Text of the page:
Year in review: Cancer genetics grows up | Science News

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Year in review: Cancer genetics grows up

Not all mutations are alike, or problematic

6:51am, December 15, 2015
melanoma cells

INDIVIDUALITY  Genetic analyses of tumors (melanoma cells shown) offer great promise for improving diagnoses and treatment, but new studies show that not all mutations can be treated equally.

Personalized genomics has been heralded as the next big weapon in the war on cancer. But researchers analyzing various tissue types this year, looking for mutations linked to the disease, have found that not all genetic alterations should be targeted equally.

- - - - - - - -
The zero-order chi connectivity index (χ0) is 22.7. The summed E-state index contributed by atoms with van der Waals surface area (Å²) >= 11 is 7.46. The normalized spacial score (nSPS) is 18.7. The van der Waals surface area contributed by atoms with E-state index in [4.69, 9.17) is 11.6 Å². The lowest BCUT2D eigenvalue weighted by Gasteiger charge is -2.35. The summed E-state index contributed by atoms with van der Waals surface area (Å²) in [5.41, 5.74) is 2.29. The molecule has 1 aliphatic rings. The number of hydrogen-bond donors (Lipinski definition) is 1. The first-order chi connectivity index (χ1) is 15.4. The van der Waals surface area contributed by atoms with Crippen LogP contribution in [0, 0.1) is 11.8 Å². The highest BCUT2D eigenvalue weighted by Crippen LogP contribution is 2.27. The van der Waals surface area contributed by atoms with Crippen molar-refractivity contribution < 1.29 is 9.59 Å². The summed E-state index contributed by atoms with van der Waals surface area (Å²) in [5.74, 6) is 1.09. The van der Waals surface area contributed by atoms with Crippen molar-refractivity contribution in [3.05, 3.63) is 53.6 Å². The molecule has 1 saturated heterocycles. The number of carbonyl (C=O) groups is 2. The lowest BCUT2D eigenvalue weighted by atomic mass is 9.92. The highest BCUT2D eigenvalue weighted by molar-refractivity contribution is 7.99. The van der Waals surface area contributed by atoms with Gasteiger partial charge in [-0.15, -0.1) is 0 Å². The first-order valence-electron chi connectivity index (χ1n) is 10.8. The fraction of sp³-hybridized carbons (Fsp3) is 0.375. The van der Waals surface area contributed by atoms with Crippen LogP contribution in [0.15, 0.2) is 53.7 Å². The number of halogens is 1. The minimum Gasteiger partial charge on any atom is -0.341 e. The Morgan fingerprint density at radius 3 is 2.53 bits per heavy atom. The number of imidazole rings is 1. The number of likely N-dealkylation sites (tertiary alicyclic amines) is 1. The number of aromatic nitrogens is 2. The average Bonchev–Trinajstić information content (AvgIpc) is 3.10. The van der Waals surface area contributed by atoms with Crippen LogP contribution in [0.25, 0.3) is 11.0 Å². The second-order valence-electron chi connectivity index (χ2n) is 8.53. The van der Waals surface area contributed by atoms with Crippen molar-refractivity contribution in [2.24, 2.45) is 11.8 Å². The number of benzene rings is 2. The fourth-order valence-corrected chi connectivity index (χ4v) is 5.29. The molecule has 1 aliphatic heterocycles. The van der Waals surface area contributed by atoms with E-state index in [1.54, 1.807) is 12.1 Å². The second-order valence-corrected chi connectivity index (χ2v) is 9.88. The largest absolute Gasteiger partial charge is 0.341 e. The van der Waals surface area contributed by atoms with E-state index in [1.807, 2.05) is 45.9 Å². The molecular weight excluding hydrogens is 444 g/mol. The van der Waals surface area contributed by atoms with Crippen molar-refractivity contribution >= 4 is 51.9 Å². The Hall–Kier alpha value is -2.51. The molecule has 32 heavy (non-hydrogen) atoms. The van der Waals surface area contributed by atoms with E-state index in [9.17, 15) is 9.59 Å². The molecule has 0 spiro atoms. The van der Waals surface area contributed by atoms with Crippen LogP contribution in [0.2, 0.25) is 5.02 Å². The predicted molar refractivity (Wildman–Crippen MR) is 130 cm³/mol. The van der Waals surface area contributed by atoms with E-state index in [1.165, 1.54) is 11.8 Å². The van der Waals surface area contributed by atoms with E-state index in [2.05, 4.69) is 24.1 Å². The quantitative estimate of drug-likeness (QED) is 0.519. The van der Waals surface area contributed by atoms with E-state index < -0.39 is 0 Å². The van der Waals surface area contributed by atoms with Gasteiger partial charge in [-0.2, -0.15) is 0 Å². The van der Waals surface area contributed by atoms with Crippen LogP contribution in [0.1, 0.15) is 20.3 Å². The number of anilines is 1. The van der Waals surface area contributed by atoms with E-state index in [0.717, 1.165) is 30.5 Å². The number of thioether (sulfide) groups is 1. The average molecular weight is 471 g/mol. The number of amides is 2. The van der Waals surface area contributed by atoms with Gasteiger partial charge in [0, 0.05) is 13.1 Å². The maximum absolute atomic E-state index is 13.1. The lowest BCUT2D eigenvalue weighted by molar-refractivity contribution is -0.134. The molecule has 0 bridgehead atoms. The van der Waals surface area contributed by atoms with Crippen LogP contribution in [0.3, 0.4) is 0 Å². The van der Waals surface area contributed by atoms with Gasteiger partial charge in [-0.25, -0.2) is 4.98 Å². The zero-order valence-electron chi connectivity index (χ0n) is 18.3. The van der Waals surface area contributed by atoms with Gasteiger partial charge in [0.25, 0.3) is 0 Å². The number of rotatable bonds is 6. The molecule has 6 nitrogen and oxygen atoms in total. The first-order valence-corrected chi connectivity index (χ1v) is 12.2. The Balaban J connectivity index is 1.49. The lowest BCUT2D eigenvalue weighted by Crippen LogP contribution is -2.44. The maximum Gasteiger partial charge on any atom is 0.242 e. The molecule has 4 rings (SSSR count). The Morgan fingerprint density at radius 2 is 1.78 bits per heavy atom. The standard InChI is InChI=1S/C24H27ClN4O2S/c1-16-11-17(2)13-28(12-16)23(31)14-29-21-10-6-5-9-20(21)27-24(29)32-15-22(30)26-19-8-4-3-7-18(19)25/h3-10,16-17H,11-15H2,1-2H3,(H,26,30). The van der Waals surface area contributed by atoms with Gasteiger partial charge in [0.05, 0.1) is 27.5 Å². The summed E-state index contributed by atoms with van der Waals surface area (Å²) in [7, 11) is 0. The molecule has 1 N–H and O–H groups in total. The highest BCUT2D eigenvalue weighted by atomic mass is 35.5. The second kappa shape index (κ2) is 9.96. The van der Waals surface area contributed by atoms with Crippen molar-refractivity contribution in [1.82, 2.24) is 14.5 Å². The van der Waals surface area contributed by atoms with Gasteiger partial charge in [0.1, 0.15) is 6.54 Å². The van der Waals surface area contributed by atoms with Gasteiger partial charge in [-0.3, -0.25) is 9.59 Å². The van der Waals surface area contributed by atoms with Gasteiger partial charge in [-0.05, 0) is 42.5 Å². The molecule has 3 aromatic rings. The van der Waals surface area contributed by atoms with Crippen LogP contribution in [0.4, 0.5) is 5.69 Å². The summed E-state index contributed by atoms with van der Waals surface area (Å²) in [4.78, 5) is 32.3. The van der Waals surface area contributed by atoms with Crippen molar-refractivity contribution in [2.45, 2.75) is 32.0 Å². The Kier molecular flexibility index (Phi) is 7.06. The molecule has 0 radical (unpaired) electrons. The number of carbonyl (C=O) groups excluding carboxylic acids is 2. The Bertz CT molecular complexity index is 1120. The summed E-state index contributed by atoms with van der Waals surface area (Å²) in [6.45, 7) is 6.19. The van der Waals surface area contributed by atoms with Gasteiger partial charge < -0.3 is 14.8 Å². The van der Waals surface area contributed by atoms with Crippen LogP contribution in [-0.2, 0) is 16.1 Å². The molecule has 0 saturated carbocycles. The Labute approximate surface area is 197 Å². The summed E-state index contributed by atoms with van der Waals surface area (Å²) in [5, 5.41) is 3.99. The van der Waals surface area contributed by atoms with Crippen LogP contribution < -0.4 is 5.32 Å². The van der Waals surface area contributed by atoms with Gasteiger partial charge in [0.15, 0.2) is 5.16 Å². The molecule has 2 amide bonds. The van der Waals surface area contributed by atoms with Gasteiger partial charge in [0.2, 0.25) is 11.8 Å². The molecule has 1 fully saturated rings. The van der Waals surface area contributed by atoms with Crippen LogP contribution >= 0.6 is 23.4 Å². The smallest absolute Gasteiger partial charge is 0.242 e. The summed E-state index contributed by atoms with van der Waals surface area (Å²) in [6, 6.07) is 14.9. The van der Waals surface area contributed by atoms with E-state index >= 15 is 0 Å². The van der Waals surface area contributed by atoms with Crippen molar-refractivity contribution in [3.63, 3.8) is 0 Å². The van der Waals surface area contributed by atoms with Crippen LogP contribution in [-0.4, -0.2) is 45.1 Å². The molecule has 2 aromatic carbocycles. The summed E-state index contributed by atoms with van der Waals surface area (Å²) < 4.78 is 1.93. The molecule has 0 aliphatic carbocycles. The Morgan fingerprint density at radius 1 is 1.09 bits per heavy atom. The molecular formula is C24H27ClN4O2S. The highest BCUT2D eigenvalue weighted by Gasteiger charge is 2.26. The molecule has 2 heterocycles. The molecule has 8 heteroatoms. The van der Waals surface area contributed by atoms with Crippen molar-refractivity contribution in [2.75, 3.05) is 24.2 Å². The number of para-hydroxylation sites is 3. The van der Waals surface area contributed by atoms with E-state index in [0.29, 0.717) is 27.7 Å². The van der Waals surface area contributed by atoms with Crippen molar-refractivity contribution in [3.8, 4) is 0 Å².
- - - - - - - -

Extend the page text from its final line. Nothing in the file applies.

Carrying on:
“Genetics is changing oncology for the good,” says Benjamin Kipp, an expert in clinical genetics at the Mayo Clinic in Rochester, Minn. “But overinterpretation can harm the patient.”

Genetic profiles of tumors offer unprecedented opportunities for both cancer diagnostics and for doctors planning treatment. Bowel cancer tumors with mutations in the KRAS gene, for example, respond poorly to the drug cetuximab; the skin cancer drug vemurafenib works only if melanomas have a particular mutation in the BRAF gene.

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